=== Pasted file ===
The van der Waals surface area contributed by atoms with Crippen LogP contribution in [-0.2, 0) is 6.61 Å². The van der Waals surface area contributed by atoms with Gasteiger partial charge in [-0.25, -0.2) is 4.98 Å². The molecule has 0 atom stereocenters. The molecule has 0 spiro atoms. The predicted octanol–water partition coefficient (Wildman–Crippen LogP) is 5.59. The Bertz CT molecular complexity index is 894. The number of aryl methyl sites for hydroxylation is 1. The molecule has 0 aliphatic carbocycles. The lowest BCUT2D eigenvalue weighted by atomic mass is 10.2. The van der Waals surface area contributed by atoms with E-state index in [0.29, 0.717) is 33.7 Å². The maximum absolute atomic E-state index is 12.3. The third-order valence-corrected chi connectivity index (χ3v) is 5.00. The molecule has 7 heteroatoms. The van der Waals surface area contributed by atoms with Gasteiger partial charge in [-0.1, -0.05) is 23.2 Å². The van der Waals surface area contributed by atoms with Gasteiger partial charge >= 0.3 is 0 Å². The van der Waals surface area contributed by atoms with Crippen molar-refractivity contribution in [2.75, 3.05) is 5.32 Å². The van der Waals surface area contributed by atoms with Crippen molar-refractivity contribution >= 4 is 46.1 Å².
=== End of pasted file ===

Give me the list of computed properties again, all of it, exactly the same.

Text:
The van der Waals surface area contributed by atoms with Crippen LogP contribution in [-0.2, 0) is 6.61 Å². The van der Waals surface area contributed by atoms with Gasteiger partial charge in [-0.25, -0.2) is 4.98 Å². The molecule has 0 atom stereocenters. The molecule has 0 spiro atoms. The predicted octanol–water partition coefficient (Wildman–Crippen LogP) is 5.59. The Bertz CT molecular complexity index is 894. The number of aryl methyl sites for hydroxylation is 1. The molecule has 0 aliphatic carbocycles. The lowest BCUT2D eigenvalue weighted by atomic mass is 10.2. The van der Waals surface area contributed by atoms with E-state index in [0.29, 0.717) is 33.7 Å². The maximum absolute atomic E-state index is 12.3. The third-order valence-corrected chi connectivity index (χ3v) is 5.00. The molecule has 7 heteroatoms. The van der Waals surface area contributed by atoms with Gasteiger partial charge in [-0.1, -0.05) is 23.2 Å². The van der Waals surface area contributed by atoms with Gasteiger partial charge >= 0.3 is 0 Å². The van der Waals surface area contributed by atoms with Crippen molar-refractivity contribution in [2.75, 3.05) is 5.32 Å². The van der Waals surface area contributed by atoms with Crippen molar-refractivity contribution >= 4 is 46.1 Å².